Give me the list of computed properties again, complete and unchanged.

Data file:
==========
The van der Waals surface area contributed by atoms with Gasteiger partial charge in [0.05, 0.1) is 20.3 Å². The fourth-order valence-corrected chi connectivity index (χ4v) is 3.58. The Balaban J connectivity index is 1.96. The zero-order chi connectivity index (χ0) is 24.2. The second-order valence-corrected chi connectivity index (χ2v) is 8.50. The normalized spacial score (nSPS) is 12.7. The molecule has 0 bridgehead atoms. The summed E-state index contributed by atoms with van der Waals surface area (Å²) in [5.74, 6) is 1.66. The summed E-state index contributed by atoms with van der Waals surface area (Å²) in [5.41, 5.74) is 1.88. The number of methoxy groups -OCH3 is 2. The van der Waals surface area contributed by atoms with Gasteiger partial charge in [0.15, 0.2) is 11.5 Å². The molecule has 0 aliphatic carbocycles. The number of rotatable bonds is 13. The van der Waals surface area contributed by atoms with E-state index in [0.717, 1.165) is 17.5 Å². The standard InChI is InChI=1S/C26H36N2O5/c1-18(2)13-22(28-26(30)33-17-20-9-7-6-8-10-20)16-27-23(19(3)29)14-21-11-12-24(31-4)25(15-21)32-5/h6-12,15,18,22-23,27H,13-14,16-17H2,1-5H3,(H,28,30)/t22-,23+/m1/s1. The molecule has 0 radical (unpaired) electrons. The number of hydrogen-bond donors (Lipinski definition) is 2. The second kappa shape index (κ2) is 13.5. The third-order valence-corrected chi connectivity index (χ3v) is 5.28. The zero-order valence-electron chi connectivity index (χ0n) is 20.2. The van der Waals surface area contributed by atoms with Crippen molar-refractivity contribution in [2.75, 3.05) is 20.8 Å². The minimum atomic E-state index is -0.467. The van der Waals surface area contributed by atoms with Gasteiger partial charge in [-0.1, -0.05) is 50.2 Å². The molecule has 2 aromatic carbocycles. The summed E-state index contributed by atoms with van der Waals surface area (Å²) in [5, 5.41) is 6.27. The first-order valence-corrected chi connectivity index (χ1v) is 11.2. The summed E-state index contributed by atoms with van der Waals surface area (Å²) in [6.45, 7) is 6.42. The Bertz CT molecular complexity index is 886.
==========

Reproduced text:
The van der Waals surface area contributed by atoms with Gasteiger partial charge in [0.05, 0.1) is 20.3 Å². The fourth-order valence-corrected chi connectivity index (χ4v) is 3.58. The Balaban J connectivity index is 1.96. The zero-order chi connectivity index (χ0) is 24.2. The second-order valence-corrected chi connectivity index (χ2v) is 8.50. The normalized spacial score (nSPS) is 12.7. The molecule has 0 bridgehead atoms. The summed E-state index contributed by atoms with van der Waals surface area (Å²) in [5.74, 6) is 1.66. The summed E-state index contributed by atoms with van der Waals surface area (Å²) in [5.41, 5.74) is 1.88. The number of methoxy groups -OCH3 is 2. The van der Waals surface area contributed by atoms with Gasteiger partial charge in [0.15, 0.2) is 11.5 Å². The molecule has 0 aliphatic carbocycles. The number of rotatable bonds is 13. The van der Waals surface area contributed by atoms with E-state index in [0.717, 1.165) is 17.5 Å². The standard InChI is InChI=1S/C26H36N2O5/c1-18(2)13-22(28-26(30)33-17-20-9-7-6-8-10-20)16-27-23(19(3)29)14-21-11-12-24(31-4)25(15-21)32-5/h6-12,15,18,22-23,27H,13-14,16-17H2,1-5H3,(H,28,30)/t22-,23+/m1/s1. The molecule has 0 radical (unpaired) electrons. The number of hydrogen-bond donors (Lipinski definition) is 2. The second kappa shape index (κ2) is 13.5. The third-order valence-corrected chi connectivity index (χ3v) is 5.28. The zero-order valence-electron chi connectivity index (χ0n) is 20.2. The van der Waals surface area contributed by atoms with Crippen molar-refractivity contribution in [2.75, 3.05) is 20.8 Å². The minimum atomic E-state index is -0.467. The van der Waals surface area contributed by atoms with Gasteiger partial charge in [-0.1, -0.05) is 50.2 Å². The molecule has 2 aromatic carbocycles. The summed E-state index contributed by atoms with van der Waals surface area (Å²) in [5, 5.41) is 6.27. The first-order valence-corrected chi connectivity index (χ1v) is 11.2. The summed E-state index contributed by atoms with van der Waals surface area (Å²) in [6.45, 7) is 6.42. The Bertz CT molecular complexity index is 886.